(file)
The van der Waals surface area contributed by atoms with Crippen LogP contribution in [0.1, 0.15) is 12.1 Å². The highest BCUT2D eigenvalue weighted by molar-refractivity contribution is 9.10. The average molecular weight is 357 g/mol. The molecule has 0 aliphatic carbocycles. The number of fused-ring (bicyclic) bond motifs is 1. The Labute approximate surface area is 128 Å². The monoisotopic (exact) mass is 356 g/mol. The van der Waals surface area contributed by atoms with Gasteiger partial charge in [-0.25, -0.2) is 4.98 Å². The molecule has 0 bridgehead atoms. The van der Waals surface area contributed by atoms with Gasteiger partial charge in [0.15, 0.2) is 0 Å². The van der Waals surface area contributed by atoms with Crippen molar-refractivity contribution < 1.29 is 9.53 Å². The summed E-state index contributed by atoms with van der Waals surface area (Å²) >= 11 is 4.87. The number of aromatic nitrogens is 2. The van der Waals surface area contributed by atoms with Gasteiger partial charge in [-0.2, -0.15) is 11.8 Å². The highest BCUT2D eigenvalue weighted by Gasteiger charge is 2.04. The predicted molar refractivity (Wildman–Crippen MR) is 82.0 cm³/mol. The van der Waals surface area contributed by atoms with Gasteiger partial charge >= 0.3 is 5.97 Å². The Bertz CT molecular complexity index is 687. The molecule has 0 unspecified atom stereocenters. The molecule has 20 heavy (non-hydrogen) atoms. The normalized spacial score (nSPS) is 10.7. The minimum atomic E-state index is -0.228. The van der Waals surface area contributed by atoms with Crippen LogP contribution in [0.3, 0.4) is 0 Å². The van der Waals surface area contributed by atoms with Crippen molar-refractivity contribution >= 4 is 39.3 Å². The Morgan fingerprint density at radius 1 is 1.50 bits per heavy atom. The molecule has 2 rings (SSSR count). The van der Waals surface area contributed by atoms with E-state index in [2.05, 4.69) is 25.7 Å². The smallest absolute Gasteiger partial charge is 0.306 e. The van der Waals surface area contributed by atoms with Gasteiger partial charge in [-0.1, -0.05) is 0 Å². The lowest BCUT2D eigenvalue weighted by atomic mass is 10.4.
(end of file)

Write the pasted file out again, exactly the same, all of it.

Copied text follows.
The van der Waals surface area contributed by atoms with Crippen LogP contribution in [0.1, 0.15) is 12.1 Å². The highest BCUT2D eigenvalue weighted by molar-refractivity contribution is 9.10. The average molecular weight is 357 g/mol. The molecule has 0 aliphatic carbocycles. The number of fused-ring (bicyclic) bond motifs is 1. The Labute approximate surface area is 128 Å². The monoisotopic (exact) mass is 356 g/mol. The van der Waals surface area contributed by atoms with Gasteiger partial charge in [-0.25, -0.2) is 4.98 Å². The molecule has 0 bridgehead atoms. The van der Waals surface area contributed by atoms with Gasteiger partial charge in [0.15, 0.2) is 0 Å². The van der Waals surface area contributed by atoms with Crippen molar-refractivity contribution < 1.29 is 9.53 Å². The summed E-state index contributed by atoms with van der Waals surface area (Å²) >= 11 is 4.87. The number of aromatic nitrogens is 2. The van der Waals surface area contributed by atoms with Gasteiger partial charge in [-0.2, -0.15) is 11.8 Å². The highest BCUT2D eigenvalue weighted by Gasteiger charge is 2.04. The predicted molar refractivity (Wildman–Crippen MR) is 82.0 cm³/mol. The van der Waals surface area contributed by atoms with Gasteiger partial charge >= 0.3 is 5.97 Å². The Bertz CT molecular complexity index is 687. The molecule has 0 unspecified atom stereocenters. The molecule has 20 heavy (non-hydrogen) atoms. The normalized spacial score (nSPS) is 10.7. The minimum atomic E-state index is -0.228. The van der Waals surface area contributed by atoms with Crippen LogP contribution in [0.3, 0.4) is 0 Å². The van der Waals surface area contributed by atoms with Crippen molar-refractivity contribution >= 4 is 39.3 Å². The Morgan fingerprint density at radius 1 is 1.50 bits per heavy atom. The molecule has 2 rings (SSSR count). The van der Waals surface area contributed by atoms with E-state index in [2.05, 4.69) is 25.7 Å². The smallest absolute Gasteiger partial charge is 0.306 e. The van der Waals surface area contributed by atoms with Gasteiger partial charge in [-0.1, -0.05) is 0 Å². The lowest BCUT2D eigenvalue weighted by atomic mass is 10.4.